South Africa

Mbu Maloni / Lutz van Dijk: Niemand wird mich töten

Born in a township in the Eastern Cape Province of South Africa, Mbu is separated from his beloved brother Mavusi at the age of three, when his mother moves to Cape Town with him. His mother is an alcoholic and not able to take care of her son. School eventually becomes his emotional place of refuge, and he is one of the best learners.

Lutz van Dijk: Romeo und Jabulile

Jabulile lives in the township Masiphumelele near Cape Town. She is an enthusiastic soccer player and member of a girls’ team from Masi. In a game against the superior girls’ team from the neighbouring township Gugulethu, Jabulile scores a dream goal. A boy Jabulile does not know suddenly appears and congratulates her politely.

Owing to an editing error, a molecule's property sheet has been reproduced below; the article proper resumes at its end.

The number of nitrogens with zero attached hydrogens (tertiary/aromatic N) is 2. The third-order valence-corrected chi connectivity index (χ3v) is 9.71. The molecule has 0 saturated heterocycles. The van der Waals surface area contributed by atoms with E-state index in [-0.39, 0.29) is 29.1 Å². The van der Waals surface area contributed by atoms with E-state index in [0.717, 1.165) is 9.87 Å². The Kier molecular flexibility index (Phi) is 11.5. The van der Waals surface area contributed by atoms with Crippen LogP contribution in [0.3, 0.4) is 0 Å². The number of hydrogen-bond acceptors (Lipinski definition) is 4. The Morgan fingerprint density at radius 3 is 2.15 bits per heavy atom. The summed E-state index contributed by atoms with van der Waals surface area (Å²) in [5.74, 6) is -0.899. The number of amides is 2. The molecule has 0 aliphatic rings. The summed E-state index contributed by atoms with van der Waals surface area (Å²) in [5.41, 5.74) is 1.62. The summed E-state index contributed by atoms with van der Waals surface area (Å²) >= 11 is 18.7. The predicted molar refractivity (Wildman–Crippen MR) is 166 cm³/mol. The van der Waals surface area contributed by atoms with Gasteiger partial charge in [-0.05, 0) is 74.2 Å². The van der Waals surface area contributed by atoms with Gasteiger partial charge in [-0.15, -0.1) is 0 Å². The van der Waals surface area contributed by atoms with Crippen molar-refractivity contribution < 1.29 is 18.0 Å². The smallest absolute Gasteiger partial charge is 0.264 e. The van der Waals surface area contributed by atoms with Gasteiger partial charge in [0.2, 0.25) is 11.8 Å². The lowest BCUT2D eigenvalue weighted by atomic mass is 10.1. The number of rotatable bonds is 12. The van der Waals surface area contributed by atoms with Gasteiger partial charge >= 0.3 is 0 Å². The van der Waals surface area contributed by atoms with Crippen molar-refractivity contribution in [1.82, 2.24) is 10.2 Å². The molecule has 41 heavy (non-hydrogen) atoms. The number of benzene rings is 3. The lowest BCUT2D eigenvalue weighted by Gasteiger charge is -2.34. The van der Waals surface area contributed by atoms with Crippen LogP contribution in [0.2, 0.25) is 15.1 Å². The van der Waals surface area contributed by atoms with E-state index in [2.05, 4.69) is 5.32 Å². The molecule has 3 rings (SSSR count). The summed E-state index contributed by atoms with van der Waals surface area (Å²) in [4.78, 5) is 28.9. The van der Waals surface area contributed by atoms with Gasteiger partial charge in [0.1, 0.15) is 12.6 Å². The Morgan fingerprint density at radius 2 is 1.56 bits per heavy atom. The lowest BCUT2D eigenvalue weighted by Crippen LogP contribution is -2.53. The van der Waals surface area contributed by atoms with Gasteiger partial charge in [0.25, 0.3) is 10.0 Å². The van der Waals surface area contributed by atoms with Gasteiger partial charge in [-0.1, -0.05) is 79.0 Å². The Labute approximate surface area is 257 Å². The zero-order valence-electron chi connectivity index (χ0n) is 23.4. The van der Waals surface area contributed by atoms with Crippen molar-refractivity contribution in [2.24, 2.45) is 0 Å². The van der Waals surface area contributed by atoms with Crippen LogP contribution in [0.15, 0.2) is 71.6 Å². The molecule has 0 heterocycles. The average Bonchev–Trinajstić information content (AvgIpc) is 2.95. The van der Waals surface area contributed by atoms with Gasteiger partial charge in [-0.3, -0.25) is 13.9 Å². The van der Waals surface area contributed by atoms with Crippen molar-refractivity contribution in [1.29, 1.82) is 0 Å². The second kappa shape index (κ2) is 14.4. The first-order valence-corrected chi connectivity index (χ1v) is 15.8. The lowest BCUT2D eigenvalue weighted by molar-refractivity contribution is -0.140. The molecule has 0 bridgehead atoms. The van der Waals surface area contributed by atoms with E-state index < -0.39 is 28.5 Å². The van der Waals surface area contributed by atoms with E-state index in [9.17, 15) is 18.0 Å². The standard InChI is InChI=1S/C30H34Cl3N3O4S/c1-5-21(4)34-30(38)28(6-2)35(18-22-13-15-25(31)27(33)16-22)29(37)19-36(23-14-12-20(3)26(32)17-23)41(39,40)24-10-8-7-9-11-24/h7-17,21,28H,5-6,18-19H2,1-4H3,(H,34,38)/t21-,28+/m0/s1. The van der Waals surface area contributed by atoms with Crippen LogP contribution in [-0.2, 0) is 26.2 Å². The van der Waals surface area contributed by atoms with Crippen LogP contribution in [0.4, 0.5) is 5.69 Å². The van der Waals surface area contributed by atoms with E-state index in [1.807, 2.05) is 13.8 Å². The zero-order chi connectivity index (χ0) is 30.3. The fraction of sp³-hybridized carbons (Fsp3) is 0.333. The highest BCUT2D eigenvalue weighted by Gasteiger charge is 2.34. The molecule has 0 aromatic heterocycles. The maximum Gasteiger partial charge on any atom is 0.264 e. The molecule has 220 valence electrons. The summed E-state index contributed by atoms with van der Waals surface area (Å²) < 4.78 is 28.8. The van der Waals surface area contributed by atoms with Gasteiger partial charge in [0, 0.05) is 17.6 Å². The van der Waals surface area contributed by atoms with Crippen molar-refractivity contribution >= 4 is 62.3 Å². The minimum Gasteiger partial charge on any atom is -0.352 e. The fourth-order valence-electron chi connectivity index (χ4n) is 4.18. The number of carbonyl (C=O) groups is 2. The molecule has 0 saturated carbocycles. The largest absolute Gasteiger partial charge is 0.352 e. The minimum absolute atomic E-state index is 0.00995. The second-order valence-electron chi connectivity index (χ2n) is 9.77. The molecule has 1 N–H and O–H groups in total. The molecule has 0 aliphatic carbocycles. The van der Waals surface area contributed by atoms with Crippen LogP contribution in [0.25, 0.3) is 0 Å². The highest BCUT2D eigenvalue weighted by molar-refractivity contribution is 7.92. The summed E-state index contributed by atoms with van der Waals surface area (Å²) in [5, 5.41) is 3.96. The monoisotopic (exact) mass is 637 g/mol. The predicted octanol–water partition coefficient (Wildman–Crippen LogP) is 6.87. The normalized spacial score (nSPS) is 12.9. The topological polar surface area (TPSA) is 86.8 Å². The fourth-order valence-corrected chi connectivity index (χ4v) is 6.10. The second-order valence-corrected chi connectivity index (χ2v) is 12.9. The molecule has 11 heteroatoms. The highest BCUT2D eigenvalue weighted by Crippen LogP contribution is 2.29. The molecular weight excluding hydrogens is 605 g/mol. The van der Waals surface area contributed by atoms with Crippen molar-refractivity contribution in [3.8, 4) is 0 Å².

Lutz van Dijk: Themba

Themba grows up in a remote village in the Eastern Cape, a South African province. His mother enables him and his sister, Nomtha, to go to school, even though they live in poverty and a traditional environment. Themba loves playing football and starts the Lion Strikers football club with his best friend Sipho.

    Lutz van Dijk: Township Blues

    14-year-old Thina, short for Thinasonke, lives in the South African township of Guguletu near Cape Town. One evening, on her way home after drama practice at her school she is attacked and raped by three young men. When it transpires that she isn’t pregnant, Thina goes back to school, however, without anybody knowing what happened to her.

      David Fermer: Justice